Sandal Castle VA Community Primary School

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About Sandal Castle VA Community Primary School

Name Sandal Castle VA Community Primary School
Ofsted Inspections
Headteacher Mrs Caroline Butterworth
Address Barnsley Road, Sandal, Wakefield, WF2 6AS
Phone Number 01924303525
Phase Primary
Type Voluntary aided school
Age Range 4-11
Religious Character Church of England
Gender Mixed
Number of Pupils 618
Local Authority Wakefield
Highlights from Latest Inspection


Sandal Castle VA Community Primary School continues to be a good school.

What is it like to attend this school?

Pupils speak highly of their teachers and staff. There is a real family feel to the school. Staff know pupils and their families well.

Many parents who talked to us said that the pastoral care across the school is superb. Pupils are happy. They say that they feel safe and that teachers do all they can to help them learn more each day.

Nearly all pupils behave well. They are polite, hold open doors for each other and regularly welcome visitors with a beaming smile or even a handshake!

Staff expectations are high. Pupils achieve highly in reading and

In the past, pupils have not done as well in mathematics but this is changing. Pupils are challenged more in their mathematics lessons now.

There is very little bullying.

Pupils say that it is simply not allowed in school. They say that teachers take bullying very seriously. As one pupil described, 'There is no messing about when it comes to bullying, it just gets sorted.'

Leaders are committed to creating a school that is rich in the arts and sport. Pupils can attend up to 25 different sports clubs. All pupils learn to play five different musical instruments before the end of Year 6.

What does the school do well and what does it need to do better?

Leaders have created a curriculum that places reading at the heart of every subject. Staff and pupils have a very clear understanding about how each lesson fits into the bigger picture. Pupils often use their knowledge and understanding from previous years to help them overcome a new learning challenge.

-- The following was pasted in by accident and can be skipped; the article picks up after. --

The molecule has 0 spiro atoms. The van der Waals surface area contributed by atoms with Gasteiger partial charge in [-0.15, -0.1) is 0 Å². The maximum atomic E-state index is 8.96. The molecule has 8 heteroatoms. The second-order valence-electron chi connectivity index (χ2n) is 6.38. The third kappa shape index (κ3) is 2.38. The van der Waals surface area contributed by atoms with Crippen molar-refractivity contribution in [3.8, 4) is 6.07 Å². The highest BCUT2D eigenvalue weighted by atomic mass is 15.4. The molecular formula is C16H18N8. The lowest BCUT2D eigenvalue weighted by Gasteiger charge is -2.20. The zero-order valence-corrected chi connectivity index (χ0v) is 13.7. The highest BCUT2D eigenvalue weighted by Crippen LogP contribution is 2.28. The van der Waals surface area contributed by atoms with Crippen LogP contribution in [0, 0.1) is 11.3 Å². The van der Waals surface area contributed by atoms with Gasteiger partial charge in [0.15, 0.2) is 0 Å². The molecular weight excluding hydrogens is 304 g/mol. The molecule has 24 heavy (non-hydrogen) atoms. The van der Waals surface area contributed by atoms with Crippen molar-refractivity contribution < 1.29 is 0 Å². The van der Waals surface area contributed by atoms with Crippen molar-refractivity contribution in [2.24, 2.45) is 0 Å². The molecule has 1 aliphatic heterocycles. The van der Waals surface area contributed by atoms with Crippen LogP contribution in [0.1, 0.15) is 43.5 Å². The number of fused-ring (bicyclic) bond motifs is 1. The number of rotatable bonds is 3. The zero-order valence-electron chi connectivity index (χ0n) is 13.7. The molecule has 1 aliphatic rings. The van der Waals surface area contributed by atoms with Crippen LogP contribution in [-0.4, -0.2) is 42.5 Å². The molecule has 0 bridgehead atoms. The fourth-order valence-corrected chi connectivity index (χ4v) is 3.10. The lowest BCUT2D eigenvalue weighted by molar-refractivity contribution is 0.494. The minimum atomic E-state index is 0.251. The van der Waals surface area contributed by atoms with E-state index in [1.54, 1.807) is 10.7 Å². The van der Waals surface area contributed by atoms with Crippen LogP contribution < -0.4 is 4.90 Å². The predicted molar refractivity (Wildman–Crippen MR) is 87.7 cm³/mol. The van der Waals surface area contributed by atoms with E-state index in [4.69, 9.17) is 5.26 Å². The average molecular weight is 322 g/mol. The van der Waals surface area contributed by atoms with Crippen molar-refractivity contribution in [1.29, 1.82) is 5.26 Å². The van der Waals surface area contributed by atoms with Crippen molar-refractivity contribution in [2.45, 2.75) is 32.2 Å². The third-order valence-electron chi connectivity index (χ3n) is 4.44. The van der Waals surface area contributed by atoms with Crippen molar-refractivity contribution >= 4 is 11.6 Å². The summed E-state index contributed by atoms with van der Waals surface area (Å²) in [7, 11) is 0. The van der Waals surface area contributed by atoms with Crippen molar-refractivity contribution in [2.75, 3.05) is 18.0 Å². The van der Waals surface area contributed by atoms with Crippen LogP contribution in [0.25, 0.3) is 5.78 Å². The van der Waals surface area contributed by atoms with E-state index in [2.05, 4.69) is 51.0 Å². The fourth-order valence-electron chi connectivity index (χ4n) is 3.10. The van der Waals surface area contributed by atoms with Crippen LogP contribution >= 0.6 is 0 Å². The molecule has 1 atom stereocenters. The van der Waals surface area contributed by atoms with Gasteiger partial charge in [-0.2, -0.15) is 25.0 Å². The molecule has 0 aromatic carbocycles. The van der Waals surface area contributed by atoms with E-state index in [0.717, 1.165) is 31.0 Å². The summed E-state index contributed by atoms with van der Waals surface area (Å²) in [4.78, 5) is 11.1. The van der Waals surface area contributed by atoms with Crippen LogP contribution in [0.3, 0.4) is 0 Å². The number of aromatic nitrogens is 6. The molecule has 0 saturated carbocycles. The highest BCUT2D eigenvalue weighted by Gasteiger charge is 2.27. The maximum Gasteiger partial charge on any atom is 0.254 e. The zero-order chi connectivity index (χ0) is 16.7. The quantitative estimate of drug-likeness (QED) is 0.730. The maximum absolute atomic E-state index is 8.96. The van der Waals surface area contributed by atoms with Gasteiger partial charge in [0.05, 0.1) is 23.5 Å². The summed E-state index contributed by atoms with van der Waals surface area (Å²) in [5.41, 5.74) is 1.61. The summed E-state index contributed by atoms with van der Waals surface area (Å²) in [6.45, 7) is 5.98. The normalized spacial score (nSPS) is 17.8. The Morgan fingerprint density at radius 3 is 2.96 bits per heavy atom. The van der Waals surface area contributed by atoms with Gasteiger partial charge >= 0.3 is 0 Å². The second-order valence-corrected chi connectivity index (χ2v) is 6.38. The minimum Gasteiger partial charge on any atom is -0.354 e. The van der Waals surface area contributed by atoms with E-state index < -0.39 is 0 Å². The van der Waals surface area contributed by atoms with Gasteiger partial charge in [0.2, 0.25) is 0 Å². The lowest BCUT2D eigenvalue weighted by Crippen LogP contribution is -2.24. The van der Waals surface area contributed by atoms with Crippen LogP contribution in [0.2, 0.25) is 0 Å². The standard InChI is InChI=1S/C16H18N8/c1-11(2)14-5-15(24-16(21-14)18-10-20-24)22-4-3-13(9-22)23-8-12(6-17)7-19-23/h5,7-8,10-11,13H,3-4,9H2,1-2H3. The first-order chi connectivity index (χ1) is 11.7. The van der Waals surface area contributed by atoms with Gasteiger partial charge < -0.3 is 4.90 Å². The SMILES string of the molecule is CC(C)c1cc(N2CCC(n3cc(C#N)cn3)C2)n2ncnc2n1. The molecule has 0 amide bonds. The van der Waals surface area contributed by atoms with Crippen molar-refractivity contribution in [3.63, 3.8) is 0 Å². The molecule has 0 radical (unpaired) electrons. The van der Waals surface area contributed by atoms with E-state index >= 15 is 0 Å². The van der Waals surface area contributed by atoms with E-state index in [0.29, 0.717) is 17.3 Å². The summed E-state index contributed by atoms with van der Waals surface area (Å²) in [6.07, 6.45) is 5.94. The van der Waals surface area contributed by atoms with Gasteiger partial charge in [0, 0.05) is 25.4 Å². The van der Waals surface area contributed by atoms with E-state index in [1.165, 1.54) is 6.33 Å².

For the last couple of years, Year 6 pupils have made progress in reading that is well above the national average. This is because pupils who need support with reading are spotted swiftly. Staff talk with enthusiasm about children's reading books.

They know which books are best for pupils to read. Class libraries are full of interesting books that excite pupils. Staff encourage pupils to borrow different types of reading material such as comics and non-fiction books.

Teachers read aloud to their pupils with energy and enjoyment. Pupils say that this is one of the best parts of their day. One pupil spoke for others by saying that when the teacher reads to the class, it makes her 'feel like she is in the book'.

Children in the early years get off to a flying start. They love reading. The learning environment in Reception includes lots of places to read, including a fully made-up bed where children can snuggle and read a favourite book.

At the previous inspection, leaders were asked to improve pupils' attendance. This continues to be an area of focus for staff. Too many families take extended holidays.

This means that pupils miss out on important learning. Pupils who speak English as an additional language are absent from school more often than other pupils.

Pupils with special educational needs and/or disabilities (SEND) achieve well.

The special educational coordinators in school ensure that all staff know how to support pupils with their learning, especially pupils with SEND. Pupils with SEND successfully learn how to work independently. They are fully involved in the life of the school, taking part in sporting fixtures, forest school and games at playtime.